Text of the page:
Over the past few weeks I have been engaging in honest discussion with friends and family. For the most part this has been an intentional decision to focus on having meaningful interactions with these good people. And you know, wonderful things have come out of these interactions. Not all the conversations have been easy, and not all of them went in directions I thought they would, but I learned by being present in each of these moments. I learned by listening as well as speaking.
Ultimate (frisbee) is a self-refereed sport. Sometimes this facet of the sport is incorrectly described as, “ultimate has no referees.” This is false. Every player is a referee, responsible for their own behaviour and conduct on and off the field, as well as speaking up when they think something has gone wrong. A rule being infringed, accidentally or on purpose, by someone else, their teammates included, and themselves. Every player will have their own perspective on a particular play, and sometimes these will differ. There is no obligation for players to agree with others’ perspectives, but each must believe the others act in good faith and give their honest belief of what they think happened. Ultimate works – and I stress that it does work most of the time – when communication is assertive and clear.
In a few games recently there have been conversations which had the potential to negatively impact the overall feeling of the game. Calls were made, and the discussions which followed them were not productive. I was involved in a few of these discussions, and thought most players communicated clearly and calmly. But for some reason things got out of control one way or the other. It is never my goal to make a call solely to benefit my team for the purpose of winning. My aim is for any discussion to be resolved in a way that describes best what is most likely to have happened.
Sometimes, even though I felt a rule had been infringed, it may not have impacted the play. Sometimes. At these times it may be best to stay silent. If something needs to be said later, I can always have the conversation on the sideline, after taking a breath and thinking more clearly about it.
After each of these discussions I took action. First, if necessary, I re-read any particular rule to better inform myself. Then I passed on any useful information to others who would benefit from that knowledge. I then talked about the interactions with someone I trusted, to try and understand what the best course of action might have been. Though I thought I acted in a productive way, evaluation helped come up with alternative solutions if I find myself in the same situations again.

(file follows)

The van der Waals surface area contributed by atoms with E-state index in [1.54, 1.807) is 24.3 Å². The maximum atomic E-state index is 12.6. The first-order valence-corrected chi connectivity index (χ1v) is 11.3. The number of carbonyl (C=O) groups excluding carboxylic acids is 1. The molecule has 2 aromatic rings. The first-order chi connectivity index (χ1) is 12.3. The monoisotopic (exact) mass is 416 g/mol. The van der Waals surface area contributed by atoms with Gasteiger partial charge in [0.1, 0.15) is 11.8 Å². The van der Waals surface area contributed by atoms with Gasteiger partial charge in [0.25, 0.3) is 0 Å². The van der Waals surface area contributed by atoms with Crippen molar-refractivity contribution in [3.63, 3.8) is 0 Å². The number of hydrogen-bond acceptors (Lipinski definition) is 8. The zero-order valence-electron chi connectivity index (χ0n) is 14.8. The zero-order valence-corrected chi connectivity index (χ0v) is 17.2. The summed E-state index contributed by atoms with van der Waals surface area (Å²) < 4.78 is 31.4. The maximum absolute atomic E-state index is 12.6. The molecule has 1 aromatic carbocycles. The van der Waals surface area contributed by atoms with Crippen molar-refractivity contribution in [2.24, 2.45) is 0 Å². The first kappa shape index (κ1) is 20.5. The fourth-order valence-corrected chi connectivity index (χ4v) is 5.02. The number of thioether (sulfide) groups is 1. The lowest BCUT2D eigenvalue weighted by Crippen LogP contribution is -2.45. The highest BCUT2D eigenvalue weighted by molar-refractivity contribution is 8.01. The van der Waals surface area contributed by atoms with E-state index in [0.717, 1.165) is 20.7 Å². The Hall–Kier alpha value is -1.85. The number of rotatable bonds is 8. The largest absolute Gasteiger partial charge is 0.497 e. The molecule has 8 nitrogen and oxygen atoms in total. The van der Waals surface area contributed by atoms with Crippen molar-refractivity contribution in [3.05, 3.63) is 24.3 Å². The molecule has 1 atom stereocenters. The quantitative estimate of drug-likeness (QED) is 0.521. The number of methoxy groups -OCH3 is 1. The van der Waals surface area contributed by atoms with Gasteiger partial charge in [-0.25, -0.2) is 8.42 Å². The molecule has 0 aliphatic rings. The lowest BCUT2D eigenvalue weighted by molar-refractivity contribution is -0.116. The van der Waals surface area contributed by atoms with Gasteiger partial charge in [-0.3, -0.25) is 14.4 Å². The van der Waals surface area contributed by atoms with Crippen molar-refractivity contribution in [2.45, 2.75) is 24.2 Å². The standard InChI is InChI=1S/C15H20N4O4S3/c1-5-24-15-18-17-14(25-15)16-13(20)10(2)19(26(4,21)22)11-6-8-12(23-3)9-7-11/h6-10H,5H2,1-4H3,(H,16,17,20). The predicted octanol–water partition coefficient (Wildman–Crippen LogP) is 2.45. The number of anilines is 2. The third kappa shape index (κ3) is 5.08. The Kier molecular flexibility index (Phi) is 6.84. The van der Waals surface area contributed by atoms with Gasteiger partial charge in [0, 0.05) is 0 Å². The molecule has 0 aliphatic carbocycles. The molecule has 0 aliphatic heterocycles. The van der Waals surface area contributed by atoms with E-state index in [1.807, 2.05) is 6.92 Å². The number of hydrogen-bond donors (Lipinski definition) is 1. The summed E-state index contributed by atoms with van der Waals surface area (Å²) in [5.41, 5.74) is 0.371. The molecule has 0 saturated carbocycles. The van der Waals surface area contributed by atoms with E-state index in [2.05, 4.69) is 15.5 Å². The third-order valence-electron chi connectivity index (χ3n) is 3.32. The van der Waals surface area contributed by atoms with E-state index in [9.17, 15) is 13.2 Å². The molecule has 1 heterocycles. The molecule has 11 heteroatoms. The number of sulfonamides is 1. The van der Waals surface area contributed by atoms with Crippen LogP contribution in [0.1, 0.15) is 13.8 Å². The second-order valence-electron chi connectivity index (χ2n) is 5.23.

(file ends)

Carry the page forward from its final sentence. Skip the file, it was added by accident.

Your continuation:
On a slightly different tack, at church we are currently watching a four part documentary called “Why are we here?” Every fortnight we watch one part and then have a discussion in smaller groups about what resonated with us. I missed the first part, but tonight’s second session was great. It was thought provoking and our group’s conversation really got me thinking about the world around us, about what is beautiful about it, and how we see this through different lenses. In particular this part of the documentary looked at the avenues of scientific discovery and creative thought, and how narrative and story play a role – or don’t – in shaping these processes. I love sharing stories, but can get so carried away in conversation I forget to attentively pay attention to what others are saying, let alone process my own thoughts. I’m working on it.
Communication is a big part of life. Words can’t say all of what we mean, and often show themselves to be a limitation. Actions, sharing our life with others, this can show what we think and feel. Though talking can be a good place to start.
Sometimes we have important things to say. Sometimes it’s just not the right time to say them.
It is always the right time to listen.
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Have there been difficult interactions in your life this past week?
How do you engage with these difficult conversations? Do you find yourself avoiding them?
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Getting together for a good ol’ conversation is one of the joys in life. I pray you find the time to have a hot beverage, or a cold one depending on the season, and settle into some good natter.
Keep on keeping on being awesome. PEACE.
Cover photo by Alex Andrews from Pexels.
2 thoughts on “Good chat”
The art of conversation has everything to do with making the other person feel heard. At the end of the day, I think, that’s most all of us want. If you can learn to really listen you can interject and make your point more skilfully. By listening you actually have a better chance of being heard yourself.
Good chat Hamish! PS: I use to love playing ultimate frisbee at university. Alas, those days are long gone. Wishing you well buddy 🙏
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I have to constantly remind myself to listen. Sometimes letting someone talk through their own perspective helps them realise its fallibility or helps us understand the fallibility of our own. I especially find this in ultimate.
Cool that you used to play! If you ever find yourself in Wellington in little ol’ New Zealand (when travel is a doable thing again) hit me up for a throw. 😊
Always good to hear from you. ✨ Go well into your week!
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